Gas hydrate problems are one of the major challenges in offshore and deepwater operations. One common method for avoiding hydrate problems is to inject thermodynamic hydrate inhibitors at upstream (e.g., methanol (MeOH), mono ethylene glycol (MEG) and ethanol), whilst low dosage hydrate inhibitors including anti-agglomerates (AAs) and kinetic hydrate inhibitors (KHIs) are increasingly used in recent years. Ethanol is the most popular inhibitor used in Brazil. Hydrate inhibitors are injected based on the predicted hydrate phase boundary and the operating conditions, taking into account the amount of inhibitor loss to hydrocarbon phases and a safety margin. Generally, there is no means to monitor the actual concentration of inhibitors in downstream.

A new technique has been developed recently for optimizing hydrate inhibitor injection rates by monitoring the actual hydrate inhibitor concentrations downstream. The technique determines the salt and inhibitor (alcohols, KHIs, and AAs) concentrations by measuring speed of sound and electrical conductivity in an aqueous sample taken from pipeline/separator.

In this communication, we report the further development of this technique for ethanol-salt system, following the success for MeOH-salt systems, MEG-salt systems, and several different KHIs-salt systems. An artificial neural network correlation has been developed for aqueous sample solutions containing ethanol and salts. This correlation covers a salt concentration from 0 to 10 mass% and ethanol concentration from 0 to 50 mass% in aqueous solution. The results demonstrate that this technique can be used to determine salt and ethanol concentrations in the presence of salts for optimizing inhibitor injection rates, hence reducing the operational costs and impact on the environment. This technique can also improve the reliability of production systems against unexpected events like pump malfunction and/or changes in production variables (e.g., water cut) and/or human error.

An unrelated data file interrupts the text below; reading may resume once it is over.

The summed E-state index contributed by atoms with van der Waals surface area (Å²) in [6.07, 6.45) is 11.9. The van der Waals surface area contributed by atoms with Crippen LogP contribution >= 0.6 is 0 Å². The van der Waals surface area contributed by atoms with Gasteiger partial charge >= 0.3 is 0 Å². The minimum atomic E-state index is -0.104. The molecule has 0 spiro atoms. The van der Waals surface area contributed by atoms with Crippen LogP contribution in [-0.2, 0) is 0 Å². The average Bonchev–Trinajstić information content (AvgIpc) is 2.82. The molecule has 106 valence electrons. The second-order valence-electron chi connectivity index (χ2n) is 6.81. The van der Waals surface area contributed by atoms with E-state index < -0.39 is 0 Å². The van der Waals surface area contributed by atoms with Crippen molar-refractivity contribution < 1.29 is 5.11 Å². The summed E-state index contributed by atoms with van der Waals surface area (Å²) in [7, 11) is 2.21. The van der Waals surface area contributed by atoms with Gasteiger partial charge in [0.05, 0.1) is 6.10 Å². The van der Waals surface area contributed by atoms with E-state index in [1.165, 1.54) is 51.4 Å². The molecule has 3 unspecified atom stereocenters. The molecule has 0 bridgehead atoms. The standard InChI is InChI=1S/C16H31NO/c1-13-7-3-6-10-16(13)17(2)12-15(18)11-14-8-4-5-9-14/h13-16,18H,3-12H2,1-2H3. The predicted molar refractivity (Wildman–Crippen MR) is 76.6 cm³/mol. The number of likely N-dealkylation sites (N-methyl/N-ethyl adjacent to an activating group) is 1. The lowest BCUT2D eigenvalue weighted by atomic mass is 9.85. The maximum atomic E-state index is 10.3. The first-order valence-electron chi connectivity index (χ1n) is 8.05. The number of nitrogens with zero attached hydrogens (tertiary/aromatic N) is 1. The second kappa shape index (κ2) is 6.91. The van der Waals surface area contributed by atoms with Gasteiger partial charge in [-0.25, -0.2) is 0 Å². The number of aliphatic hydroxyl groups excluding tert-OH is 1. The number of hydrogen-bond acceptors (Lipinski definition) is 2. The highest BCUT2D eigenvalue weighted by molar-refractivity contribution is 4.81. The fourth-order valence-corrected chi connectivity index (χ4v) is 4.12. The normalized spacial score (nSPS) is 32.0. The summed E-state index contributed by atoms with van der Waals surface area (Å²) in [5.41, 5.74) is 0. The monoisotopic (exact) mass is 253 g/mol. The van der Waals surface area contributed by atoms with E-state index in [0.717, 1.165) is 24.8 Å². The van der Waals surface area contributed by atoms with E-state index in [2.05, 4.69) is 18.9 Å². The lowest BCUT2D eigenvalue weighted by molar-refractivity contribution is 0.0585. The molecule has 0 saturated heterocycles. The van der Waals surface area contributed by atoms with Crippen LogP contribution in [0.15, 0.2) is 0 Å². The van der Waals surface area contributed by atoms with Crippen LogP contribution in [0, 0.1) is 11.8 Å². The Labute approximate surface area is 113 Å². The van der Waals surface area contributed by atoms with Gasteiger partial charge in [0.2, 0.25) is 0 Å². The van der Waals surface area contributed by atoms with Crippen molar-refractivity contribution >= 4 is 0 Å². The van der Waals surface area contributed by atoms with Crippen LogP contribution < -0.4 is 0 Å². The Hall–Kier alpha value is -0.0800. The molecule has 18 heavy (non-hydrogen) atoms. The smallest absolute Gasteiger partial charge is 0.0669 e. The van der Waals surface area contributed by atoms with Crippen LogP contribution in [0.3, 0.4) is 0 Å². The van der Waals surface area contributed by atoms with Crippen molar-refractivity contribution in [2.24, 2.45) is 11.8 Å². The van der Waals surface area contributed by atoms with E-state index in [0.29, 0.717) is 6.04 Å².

In deep offshore and harsh-environment locations, gas hydrate blockages are one of the major challenges for oil/gas transport as well as drilling operations due to low sea-bed temperatures combined with high pressures. Natural gas hydrates are ice-like crystalline compounds formed by hydrogen bonded water molecules and stabilised by the presence of guest molecules within the lattice cavities. The molecules commonly found in natural gas that occupy the cavities are light alkanes (C1-C4). As gas hydrates form, they can deposit on the pipe walls or agglomerate into larger solid masses and eventually slow down or completely stop the hydrocarbon production. The removal of hydrate plugs is generally difficult to achieve. A shutdown of several days or weeks may be required and pipeline abandonment may occur in the worst case scenario. In addition, hydrate plug removal could also cause considerable damage to production facilities such as pipeline rupture, creating a serious safety and environmental hazard. For these reasons, hydrate plug formation needs to be prevented effectively and economically.

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